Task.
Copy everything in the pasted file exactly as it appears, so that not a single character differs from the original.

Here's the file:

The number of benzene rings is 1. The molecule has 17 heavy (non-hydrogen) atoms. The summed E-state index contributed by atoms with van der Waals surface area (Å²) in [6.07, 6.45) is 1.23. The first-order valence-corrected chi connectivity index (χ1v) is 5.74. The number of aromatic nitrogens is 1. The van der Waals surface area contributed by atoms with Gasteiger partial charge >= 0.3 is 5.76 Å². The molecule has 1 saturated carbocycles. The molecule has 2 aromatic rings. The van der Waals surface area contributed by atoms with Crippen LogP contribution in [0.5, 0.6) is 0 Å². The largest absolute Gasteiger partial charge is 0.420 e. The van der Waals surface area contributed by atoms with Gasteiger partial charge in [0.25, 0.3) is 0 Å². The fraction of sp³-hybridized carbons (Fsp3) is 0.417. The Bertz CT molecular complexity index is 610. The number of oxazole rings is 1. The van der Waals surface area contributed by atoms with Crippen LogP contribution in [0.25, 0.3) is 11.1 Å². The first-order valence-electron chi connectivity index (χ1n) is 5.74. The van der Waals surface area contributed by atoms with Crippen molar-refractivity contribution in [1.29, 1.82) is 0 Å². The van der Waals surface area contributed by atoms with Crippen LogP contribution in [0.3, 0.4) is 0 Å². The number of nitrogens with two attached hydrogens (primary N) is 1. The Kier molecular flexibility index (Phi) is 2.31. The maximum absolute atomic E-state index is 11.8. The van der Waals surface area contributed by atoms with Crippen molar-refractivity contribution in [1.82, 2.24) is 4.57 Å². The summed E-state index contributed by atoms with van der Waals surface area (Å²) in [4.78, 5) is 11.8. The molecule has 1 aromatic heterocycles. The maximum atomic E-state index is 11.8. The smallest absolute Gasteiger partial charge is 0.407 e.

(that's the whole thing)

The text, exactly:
The number of benzene rings is 1. The molecule has 17 heavy (non-hydrogen) atoms. The summed E-state index contributed by atoms with van der Waals surface area (Å²) in [6.07, 6.45) is 1.23. The first-order valence-corrected chi connectivity index (χ1v) is 5.74. The number of aromatic nitrogens is 1. The van der Waals surface area contributed by atoms with Gasteiger partial charge >= 0.3 is 5.76 Å². The molecule has 1 saturated carbocycles. The molecule has 2 aromatic rings. The van der Waals surface area contributed by atoms with Crippen LogP contribution in [0.5, 0.6) is 0 Å². The largest absolute Gasteiger partial charge is 0.420 e. The van der Waals surface area contributed by atoms with Gasteiger partial charge in [0.25, 0.3) is 0 Å². The fraction of sp³-hybridized carbons (Fsp3) is 0.417. The Bertz CT molecular complexity index is 610. The number of oxazole rings is 1. The van der Waals surface area contributed by atoms with Crippen LogP contribution in [0.25, 0.3) is 11.1 Å². The first-order valence-electron chi connectivity index (χ1n) is 5.74. The van der Waals surface area contributed by atoms with Crippen molar-refractivity contribution in [1.29, 1.82) is 0 Å². The van der Waals surface area contributed by atoms with Crippen LogP contribution in [0.3, 0.4) is 0 Å². The number of nitrogens with two attached hydrogens (primary N) is 1. The Kier molecular flexibility index (Phi) is 2.31. The maximum absolute atomic E-state index is 11.8. The van der Waals surface area contributed by atoms with Crippen molar-refractivity contribution in [1.82, 2.24) is 4.57 Å². The summed E-state index contributed by atoms with van der Waals surface area (Å²) in [4.78, 5) is 11.8. The molecule has 1 aromatic heterocycles. The maximum atomic E-state index is 11.8. The smallest absolute Gasteiger partial charge is 0.407 e.